Finally, apostate Republican David Frum has written a very tough assessment for the Daily Beast that acknowledges Breitbart “was by all accounts generous with time and advice, a loving husband and father, and a loyal friend,” but that is unstinting in its criticism of Breitbart’s brand of media activism. Frum writes:
Breitbart sometimes got stories right (Anthony Weiner). More often he got them wrong (Sherrod). He did not much care either way. Just as all is fair in a shooting war, so manipulation and deception are legitimate tools in a culture war. Breitbart used those tools without qualm or regret, and he inspired a cohort of young conservative journalists to do likewise.
Like Frum, I wonder if Breitbart might have grown if given the chance. His Weiner takedown surely must have showed him that getting it right brings a completely different level of respect and influence than does faking a video and getting caught.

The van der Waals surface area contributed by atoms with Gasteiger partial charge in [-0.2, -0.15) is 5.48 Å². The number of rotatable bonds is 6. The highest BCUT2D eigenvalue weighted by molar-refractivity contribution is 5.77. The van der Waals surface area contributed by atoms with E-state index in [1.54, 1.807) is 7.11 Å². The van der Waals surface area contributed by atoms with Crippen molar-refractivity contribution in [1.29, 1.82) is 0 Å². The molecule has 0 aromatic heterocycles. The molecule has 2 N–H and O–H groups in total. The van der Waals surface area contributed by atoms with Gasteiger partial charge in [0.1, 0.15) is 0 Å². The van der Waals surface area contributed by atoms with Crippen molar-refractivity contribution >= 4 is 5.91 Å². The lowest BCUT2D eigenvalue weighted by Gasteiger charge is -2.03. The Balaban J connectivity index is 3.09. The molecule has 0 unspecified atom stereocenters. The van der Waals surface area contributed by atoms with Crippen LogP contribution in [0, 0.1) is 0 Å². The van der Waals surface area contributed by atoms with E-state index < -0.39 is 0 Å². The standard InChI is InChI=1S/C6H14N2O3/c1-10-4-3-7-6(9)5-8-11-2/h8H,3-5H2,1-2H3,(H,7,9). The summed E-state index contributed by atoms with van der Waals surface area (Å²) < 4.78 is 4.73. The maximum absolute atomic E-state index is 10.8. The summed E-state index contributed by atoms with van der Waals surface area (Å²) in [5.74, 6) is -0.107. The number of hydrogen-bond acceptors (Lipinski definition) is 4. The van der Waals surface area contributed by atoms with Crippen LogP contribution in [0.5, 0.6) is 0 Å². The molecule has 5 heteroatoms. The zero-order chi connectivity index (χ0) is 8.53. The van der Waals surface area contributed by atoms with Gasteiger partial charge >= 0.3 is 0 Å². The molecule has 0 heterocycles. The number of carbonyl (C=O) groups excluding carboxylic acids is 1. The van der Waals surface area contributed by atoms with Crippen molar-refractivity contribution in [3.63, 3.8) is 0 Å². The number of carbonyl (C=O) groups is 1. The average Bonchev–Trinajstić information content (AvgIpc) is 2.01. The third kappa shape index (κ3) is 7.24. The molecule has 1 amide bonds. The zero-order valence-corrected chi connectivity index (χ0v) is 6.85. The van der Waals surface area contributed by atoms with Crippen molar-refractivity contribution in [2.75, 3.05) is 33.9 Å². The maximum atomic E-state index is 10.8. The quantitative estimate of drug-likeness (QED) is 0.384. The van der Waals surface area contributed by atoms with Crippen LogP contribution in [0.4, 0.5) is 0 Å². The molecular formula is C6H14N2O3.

Breitbart was only 43 years old and leaves behind four young children. Was he on his way to media respectability, or is that just wishful thinking? We’ll never know.
Photo (cc) by Gage Skidmore and republished here under a Creative Commons license. Some rights reserved.
At this moment I think there’s at least an even chance that Anthony Weiner will resign from Congress. The supposed posting of an “X-rated” photo (I haven’t seen it, but Andrew Breitbart, who had said he wouldn’t release it, claims he was set up or something), coupled with the news that Weiner’s wife, Huma Abedin, is pregnant, raise the possibility that we are going to be treated to revelation after revelation. Certainly many of Weiner’s Democratic colleagues want him to resign, if only to change the subject.